Macbeth is about violence, of course, and I was delighted when I was given the opportunity to hold one of the daggers. Keyano's production manager explained that the daggers and swords were not of the theatrical variety, which are prone to breakage. No, these swords and daggers were made in an actual armoury in Britain, and they have the heft and feel of true weaponry, too.

We were able to see some of the costumes, the black cloth worn by the witches, and the flak jacket-style vests worn in the play. Simple costumes, yes, but again with an attention to detail and an eye to making the play modern and accessible and yet somehow still true to Shakespeare, too. It's a delicate balancing act, this, and yet they achieved it so marvelously.

Photo credit to Aquila Theatre

We spoke about the judicious use of colour in the play. The colours worn on stage were black, grey, white, and, in only one scene, red. This careful use of colour again reflects the understated nature of the staging of the production and yet it again shows the meticulous attention to detail. To use a colour too often, like red, would make it meaningless. To use white inappropriately would mar the visual image as well as the unspoken metaphor for what was being said about the scene. To use these colours carefully, delicately balancing them with black and grey and the darkness that is the heart of "Macbeth"? Brilliant. And to use black tempera paint as the "blood" that covers the hands of the murderers? So very, very clever, as the blood then appears as dark as the souls of those soaked in it.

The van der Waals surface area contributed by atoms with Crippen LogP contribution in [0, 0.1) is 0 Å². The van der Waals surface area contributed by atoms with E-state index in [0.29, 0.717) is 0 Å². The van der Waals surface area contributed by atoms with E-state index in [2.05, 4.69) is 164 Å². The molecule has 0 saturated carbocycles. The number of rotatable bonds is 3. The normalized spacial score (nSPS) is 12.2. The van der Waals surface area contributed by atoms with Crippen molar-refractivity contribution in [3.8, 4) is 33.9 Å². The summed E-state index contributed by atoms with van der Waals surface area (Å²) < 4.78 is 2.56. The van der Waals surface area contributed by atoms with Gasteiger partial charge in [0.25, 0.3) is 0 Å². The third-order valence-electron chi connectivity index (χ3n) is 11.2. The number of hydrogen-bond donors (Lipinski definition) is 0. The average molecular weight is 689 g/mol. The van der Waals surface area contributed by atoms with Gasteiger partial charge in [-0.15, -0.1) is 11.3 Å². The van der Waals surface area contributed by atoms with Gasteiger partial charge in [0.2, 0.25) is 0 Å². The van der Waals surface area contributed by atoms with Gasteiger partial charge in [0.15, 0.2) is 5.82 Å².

The tour included a bit on the sound technology used (which is something I know so little about as to be laughable) and about the sound effects, which again were used to maximum effect. What kept coming to my mind, though, was that the clean simplicity that I had noted was actually an illusion. What seemed so simple when you sat in the audience was actually a finely choreographed dance of lighting, special effects, sound, and actors. As an audience member you could simply revel in what appeared to be an effortless and pure production, but it's clear months of thought and planning had gone into it.

Photo credit to Aquila Theatre

I so enjoyed the presentation of "Macbeth" that I have made plans. I have plans to visit New York in the near future, and I have decided that when I do I will go and see whatever production Aquila Theatre happens to be presenting at that time. You see, this stop in Fort McMurray was their only Canadian destination on this tour. It was also their last stop on a 3-month tour that saw them staging and rehearsing not just one but two productions ("Macbeth" and "The Importance of Being Earnest"). I suppose I feel that if they are kind enough to visit us then I can surely return the favour, and when I am in their home I will drop in and catch some more terrific theatre. I must tell you, people, I'm already looking forward to it.

My sincere thanks to Keyano Theatre,
Production Manager Nick Beach,
and my friend Tracy for making the backstage 
tour a possibility!